Beekeepers Among Those Benefiting from Vacaville Fire Art Project

Beekeepers Among Those Benefiting from Vacaville Fire Art Project

Some lost everything: Their homes, their barns, their farm animals, their bees, their livelihoods.

The recent wildfire that roared through rural Vacaville, reaching the outer edges of the city, seared the souls of the victims but what's happening now is warming their hearts.

A Vacaville-based artist and philanthropist has turned a catastrophe into creativity: she is creating paintings as a way to provide financial assistance to the fire victims.

Shortly after the August fire, Lisa Rico founded the Vacaville Fire Art Project and recruited 10 fellow artists to join her team. Already they have raised $13,000 of the $20,000 goal. Every single dollar goes to the fire victims. 

Their themes include pigs, ducks, cows, chickens, goats, donkeys, horses, rabbits, birds, bees and butterflies. The fire injured or killed many of their subjects. Clay Ford of Clay's Bees (Pleasants Valley Honey Company), Caroline Yelle of Pope Canyon Bees, and her business partner, Rick Schubert are among those who lost most of their bees.

Lisa describes the project on her Facebook page:  "An art project to benefit locals affected from the recent LNU fire. Hundreds of homes and farms were destroyed. I will paint one painting a day selling them for $300 each. All proceeds will go to the fire victims. A few of my art colleagues have offered to help as well."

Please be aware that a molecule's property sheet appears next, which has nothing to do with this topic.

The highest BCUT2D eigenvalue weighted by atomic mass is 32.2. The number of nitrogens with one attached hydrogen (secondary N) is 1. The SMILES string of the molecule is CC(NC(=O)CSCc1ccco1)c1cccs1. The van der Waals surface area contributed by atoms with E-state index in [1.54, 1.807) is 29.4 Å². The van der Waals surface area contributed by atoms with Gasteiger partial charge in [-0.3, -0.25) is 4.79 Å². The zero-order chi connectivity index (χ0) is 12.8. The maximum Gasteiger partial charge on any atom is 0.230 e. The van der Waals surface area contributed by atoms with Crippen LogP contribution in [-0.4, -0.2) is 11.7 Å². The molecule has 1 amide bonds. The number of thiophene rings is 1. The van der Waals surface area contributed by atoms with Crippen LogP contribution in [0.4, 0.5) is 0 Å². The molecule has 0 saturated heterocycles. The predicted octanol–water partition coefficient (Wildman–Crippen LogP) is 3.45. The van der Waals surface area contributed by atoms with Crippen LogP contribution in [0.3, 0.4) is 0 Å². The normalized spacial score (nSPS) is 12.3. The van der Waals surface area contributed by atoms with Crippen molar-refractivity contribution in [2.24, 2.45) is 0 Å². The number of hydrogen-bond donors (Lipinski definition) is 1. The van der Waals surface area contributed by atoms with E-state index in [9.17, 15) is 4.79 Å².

Lisa completed a 20-year career in marketing before resuming her love of art. Now a full-time artist and active in numerous art organizations and societies, she especially loves pastels. She has achieved Signature status in both the Pastel Society of America and the Pastel Society of the West Coast.

Lisa likes the "immediacy of the medium and richness of the color possibilities." She especially enjoys painting the "faces of people from other cultures and countries" and "local flora and fauna." Her husband, Richard, former editor and publisher of The Reporter, Vacaville, and himself an artist, is a contributor to the Vacaville Fire Art Project. 

The couple evacuated from their home as the fire threatened their neighborhood. Sadly, friends lost their homes in Pleasants Valley, Gates Canyon and beyond.

Unknown to many, for the past three years Lisa has challenged herself to "paint one a day" every September. This year the deadly fire turned her commitment to philanthropy. She has created 25 paintings--or one a day--of the 50 pieces submitted in the Vacaville Fire Art Project.

Prospective buyers can access the Facebook page to see and purchase a painting.  The artists usually announce beforehand what day or time they will post an image of their work, and the price. It's first-come, first-served. Some are sold within minutes.

Since this is a bug blog, we're sharing some of the amazing insect art that Rico created. One a day...every day...for the past 25 days...

(Note: See the Facebook page for the other incredible art. You'll love those adorable farm animals!)